Digital transformation has been one of the key areas of development for companies in recent years. Its degree of maturity still allows room for development, for adopting new initiatives and for improving existing processes.

Despite the shift towards this term, “digital transformation” is not new if we understand it as the process of adopting digital technologies to improve or optimise business processes or any other area of activity.

Digital transformation goes back further than can be assumed from the outset and has greater depth. While in many areas the use of new digital channels such as social networks, e-commerce, or large information systems such as Data Lakes is understood as a digital transformation, in reality, the digital transformation started quite a while ago when both businesses and consumers adopted the use of computers to streamline processes and also forms of communication (e.g., email).

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The digital transformation in the business environment today may be understood as the application of various types of technologies (from ERPs, CRMs, customer service systems to new solutions or business models) to achieve a positive impact on the business.

This can be achieved in several ways: optimising existing processes by making them cheaper, less error-prone or faster (or all these together at the same time); or allowing the development of new business models that would not have been possible a few years ago, with the technological ecosystem at that time. For example, applications such as Uber or Cabify have made it possible to “hybridise” a traditional business model such as transport, with a digital platform that allows management of the entire process. In the same way, Airbnb and other applications have allowed the development of new tourism business models that would have been unimaginable 15 years ago.

What is the motivation for adopting a digital transformation strategy?


The use of new technologies to automate, use or govern processes, favours obtaining positive synergies from the perspective of personal costs savings (allowing time to be spent on more productive tasks).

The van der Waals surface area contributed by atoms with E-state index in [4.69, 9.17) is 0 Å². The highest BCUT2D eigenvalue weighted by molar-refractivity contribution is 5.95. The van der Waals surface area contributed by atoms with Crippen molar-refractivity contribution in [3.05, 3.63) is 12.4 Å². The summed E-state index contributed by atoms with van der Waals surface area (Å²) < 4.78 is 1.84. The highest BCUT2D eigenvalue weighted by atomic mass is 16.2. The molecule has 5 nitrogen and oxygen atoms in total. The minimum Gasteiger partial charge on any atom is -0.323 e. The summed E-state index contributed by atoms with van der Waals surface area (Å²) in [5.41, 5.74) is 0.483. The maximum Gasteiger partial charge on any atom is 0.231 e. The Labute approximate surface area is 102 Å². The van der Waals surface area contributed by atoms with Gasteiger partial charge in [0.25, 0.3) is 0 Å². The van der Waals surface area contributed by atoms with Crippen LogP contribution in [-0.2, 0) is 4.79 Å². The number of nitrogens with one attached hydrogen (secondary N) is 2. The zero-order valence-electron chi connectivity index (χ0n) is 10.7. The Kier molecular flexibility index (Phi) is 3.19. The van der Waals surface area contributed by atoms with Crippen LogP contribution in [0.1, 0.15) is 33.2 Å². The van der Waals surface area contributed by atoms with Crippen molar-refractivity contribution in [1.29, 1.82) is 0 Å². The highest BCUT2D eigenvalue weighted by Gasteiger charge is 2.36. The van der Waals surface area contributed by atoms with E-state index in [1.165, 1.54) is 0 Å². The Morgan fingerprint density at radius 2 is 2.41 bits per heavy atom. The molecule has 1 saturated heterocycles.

Avoiding costly errors (for example, billing problems) is another area of action linked to cost savings, among many other applications.


Although this is not always the case, the use of new technologies allows for greater process tracking, which means greater knowledge and/or control. For example, a CRM solution facilitates a better vision of customers and of each of the interactions carried out with the company. This information allows sales processes to be homogenised or data to be analysed in order to better understand the reasons for the success or failure of operations.


In many cases the transformation allows for new channels of interaction with the customer. For example, an e-commerce platform, either the company’s own or integrated with a third party, can allow more sales and business without having to open in new locations, countries or regions.


Robotisation is also an increasingly tangible implication of digital transformation at a general level, used mainly to optimize processes or improve interaction with customers. A clear example of this is the case of the increasingly common conversational chatbots.


Beyond time savings and automation, it allows more knowledge to be extracted from data. This knowledge leads to improved productivity, from optimising production processes in the industrial sector, improving facility, deciding the best areas to place cars/bikes in the shared use models (such as Car2go or Ecooltra) to improving marketing actions by better selecting the message or the channel to interact with customers.


Teleworking is increasingly an option for companies due to the possibility of working from home with the same facilities as in the office, having tools that allow us to communicate, establish conferences or simply work together on a document. For details of how to apply technology (and the cultural changes that this entails) to improve communication and knowledge in the work team, see this post: 10 habits to generate shared knowledge in an organisation.


The goal of improving the customer experience has long been talked about as a way of optimising customer interaction with companies, in order to build loyalty and bonding. In this sense, big data and artificial intelligence solutions have been helpful, allowing a better understanding of their characteristics and interests in order to predict their behaviour. One example is incident management systems, which allow customer history to be linked to the incident being dealt with, in order to offer a better service.


Perhaps this is one of the more “graphic” points. We all use social networks and applications for different purposes, such as Google Maps, Uber or MyTaxi. This kind of solution/platform that has become an everyday part of our lives today would not have been viable 10 or 15 years ago because the technology available at the level of telecommunications processing did not exist, or simply was not as accessible as now. These new technological capacities have made it possible to define and implement new business models, making innovation another key point for exploiting the digital transformation.

Image: unsplash | goh rhy yan


  • Keepler

    Software company specialized in the design, construction and operation of digital data products based on cloud computing platforms.